Bhutan. Kauchaw, Punakha, 21 Aug 1914, R.E. Cooper & A.K. Bulley 3279 (BM!, E!); 26 Aug 1915, R.E. Cooper & A.K. Bulley 4627 (BM!, E!). India. Assam, Karong, Manipur, 26 Sept 1950, W.N. Koelz 26277 (L!); 9 Oct 1869, C.B. Clarke s.n. (K!); 3 Oct 1875, C.B. Clarke 24925 (BM!, K!). Myanmar. Mandalay, Maymyo plateau, 3 Oct 1908, J.H. Lace 4270 (E!, K!). China. Yunnan, Aug 1912, G. Forrest 8821 (E!); ibid., Aug 1913, G. Forrest 11966 (E!). Thailand. Chiang Mai: Doi Chiang Dao, 2 Nov 1922, A.F.G. Kerr 6514 (BK!, BM!, E, K); ibid., 14 Oct 1926, Put 322 (AAU!, BK!, BM!, E!, K!); ibid., 9 Nov 1962, T. Smitinand, M.E.D. Poore & R.G. Robbins 7742 (BKF!); ibid., 25 Sept 1971, G. Murata, K. Iwatsuki & C. Phengklai T-14920 (BKF!); ibid., 25 Sept 1971, G. Murata, K. Iwatsuki & C. Phengklai T-14930 (AAU!, BKF!, L!); ibid., 25 Sept 1971, J.E. Vidal 5161 (AAU!, P!); ibid., 27 Sept 1971, J.E. Vidal 5233 (AAU!, P!); ibid, 27 Oct 1979, T. Shimizu, H. Toyokuni, H. Koyama, T. Yahara, T. Santisuk & C. Niyomdham T-21180 (BKF!); ibid., 4 Nov 1995, J.F. Maxwell 95-1051 (BKF!, CMUB!, L!); ibid., Dec 2000, T. Rotjanadirok 81 (CMUB!); ibid., 12 Nov 2011, R.P. Clark, P. Wilkin, P. Suksathan, A. Trias-Blasi & Phitak 211 (K!); ibid., 12 Nov 2011, R.P. Clark, P. Wilkin, P. Suksathan, A. Trias-Blasi & Phitak 230 (K!); ibid., 11 Nov 2012, V. Chamchumroon, M. Callmander, S. Christoph, C. Davidson, J. Regalado, S. Sirimongkol, N. Ritphet & S. Lai-lung 5564 (BKF!); ibid., 7 Nov 2013, A.N. Egan, R.P. Clark, S. Sirimongkol, V. Chamchumroon & R. Meeboonya 13-0806 (K!); Mae Taeng, 30 Oct 1922, A.F.G. Kerr 6491 (BK!, BM!, C!, K!).

Notes

Dolichos kongkandae has been usually confused with D. tenuicaulis (Fig. 3) because of some morphological similarities. This is especially true of dried herbarium specimens.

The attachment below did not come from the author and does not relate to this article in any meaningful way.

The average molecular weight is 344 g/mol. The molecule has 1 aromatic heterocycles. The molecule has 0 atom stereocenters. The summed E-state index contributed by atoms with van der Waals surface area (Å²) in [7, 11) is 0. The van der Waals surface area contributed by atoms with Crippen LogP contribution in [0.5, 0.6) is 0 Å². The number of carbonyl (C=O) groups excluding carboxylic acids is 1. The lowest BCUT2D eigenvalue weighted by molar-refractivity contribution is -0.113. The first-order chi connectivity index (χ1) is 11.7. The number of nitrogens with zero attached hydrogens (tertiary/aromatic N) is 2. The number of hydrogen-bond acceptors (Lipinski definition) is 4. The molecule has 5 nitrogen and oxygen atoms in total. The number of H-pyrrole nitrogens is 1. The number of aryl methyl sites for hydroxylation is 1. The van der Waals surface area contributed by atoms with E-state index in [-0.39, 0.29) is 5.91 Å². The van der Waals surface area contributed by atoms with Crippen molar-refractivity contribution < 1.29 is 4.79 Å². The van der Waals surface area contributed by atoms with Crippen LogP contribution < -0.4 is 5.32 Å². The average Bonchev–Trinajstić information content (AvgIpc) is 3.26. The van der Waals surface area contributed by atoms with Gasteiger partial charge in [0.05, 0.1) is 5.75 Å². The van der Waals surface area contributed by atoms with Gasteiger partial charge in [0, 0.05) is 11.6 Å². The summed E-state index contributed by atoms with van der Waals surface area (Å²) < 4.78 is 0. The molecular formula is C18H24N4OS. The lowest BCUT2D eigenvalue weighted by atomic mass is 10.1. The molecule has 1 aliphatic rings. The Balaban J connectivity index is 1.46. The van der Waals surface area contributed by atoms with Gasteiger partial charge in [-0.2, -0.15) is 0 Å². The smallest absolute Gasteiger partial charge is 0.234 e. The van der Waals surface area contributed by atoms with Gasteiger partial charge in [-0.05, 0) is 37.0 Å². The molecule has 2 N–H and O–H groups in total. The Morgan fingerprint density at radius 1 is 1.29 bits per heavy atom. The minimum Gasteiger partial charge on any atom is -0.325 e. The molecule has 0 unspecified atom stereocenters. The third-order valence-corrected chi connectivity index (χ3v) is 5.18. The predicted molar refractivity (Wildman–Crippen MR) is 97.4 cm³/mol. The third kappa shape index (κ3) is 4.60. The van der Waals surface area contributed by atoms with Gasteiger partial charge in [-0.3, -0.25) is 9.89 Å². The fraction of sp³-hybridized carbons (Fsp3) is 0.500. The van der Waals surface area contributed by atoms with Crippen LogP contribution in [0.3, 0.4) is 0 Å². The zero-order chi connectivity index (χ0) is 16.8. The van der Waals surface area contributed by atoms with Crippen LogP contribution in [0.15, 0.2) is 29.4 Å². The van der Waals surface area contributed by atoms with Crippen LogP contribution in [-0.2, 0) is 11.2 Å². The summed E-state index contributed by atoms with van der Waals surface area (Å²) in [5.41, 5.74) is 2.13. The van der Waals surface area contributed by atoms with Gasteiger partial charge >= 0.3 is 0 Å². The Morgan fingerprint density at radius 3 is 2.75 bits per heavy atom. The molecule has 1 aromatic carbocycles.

Figure 3. 

Dolichos tenuicaulis (Baker) Craib A leaf B, C inflorescence with a mature flower. Photographs from R. Meeboonya, K. Kommongkol, T. Napiroon, P. Wessapak & P. Yodboplub 372 (BKF).

The type specimens of Phaseolus tenuicaulis Baker (the basionym of D. tenuicaulis), Wallich Cat. no. 5598 D (holotype K001121419!), has a slightly pubescent stem, lanceolate, elliptic or subtriangular stipules, shorter axis of the inflorescence and the corolla turning pale yellow when dried. It also has a smaller standard, wing and keel petals and a slightly puberulous fruit stalk all of which distinguish it from D. kongkandae (Table 1).

Table 1.

Morphological differences between Dolichos kongkandae and D. tenuicaulis.

Characters D. kongkandae D. tenuicaulis
Stem indumentum densely pubescent slightly pubescent
Stipules shape and width ovate or broadly elliptic, 1.5–3 mm wide lanceolate, elliptic or subtriangular, 1–1.5 mm wide
Leaflets indumentum densely pubescent slightly pubescent
Stipels shape and width elliptic, lanceolate or obovate, 1–1.2 mm wide elliptic, up to 0.5 mm wide
Inflorescence axis length and indumentum 1–3 cm long, hirsute 0.3–0.5 cm long, slightly puberulous
Bracts of fascicle shape and size lanceolate, 2–2.5 × 0.5–1 mm lanceolate or ovate-lanceolate, 1.5–1.8 × ca. 0.5 mm
Corolla colour dark purple, turn to blackish-purple when dried purplish-pink or pale pink, turning to yellow when dried
Pedicel indumentum densely hirsute puberulous
Calyx colour, shape, size and apex of the lowest of 3 lower lobes greenish-purple, deltoid, ca. 2 × ca. 2.5 mm, apex acute green, deltoid, ca. 1 × ca. 1.5 mm, apex obtuse and apiculate
Standard petal size ca. 12 × ca. 14 mm 8–9 × 8.5–9 mm
Wing petals shape and size and appendage length obovate, ca. 16 × ca. 8 mm, appendage at base 1.5–2 mm long narrowly obovate, 10–11 × 3–4 mm, appendage at base, ca. 0.8 mm long
Keel petals size 11–12 × 3–4 mm 9–10 × 2–2.5 mm
Fruit stalk length and indumentum 3–5 mm long, hirsute 2–3 mm long, slightly puberulous

Craib (1912) published D. tenuicaulis, based on the specimens of Lace 4270 and Robertson 14. Moreover, he cited D. falcatus, based on the specimens of Housseus 45 and Kerr 834. We studied these specimens and found that Housseus 45, Kerr 834 and Robertson 14 are similar to D. tenuicaulis. However, the specimens of Lace 4270 have a densely-pubescent stem and leaves, ovate or broadly-elliptic stipules, longer axis of the inflorescence, densely-hirsute pedicel and the corolla turns to blackish-purple when dried; it has a larger standard, wing and keel petals and a hirsute fruit stalk which is not similar to D. tenuicaulis and these specimens are similar to D. kongkandae.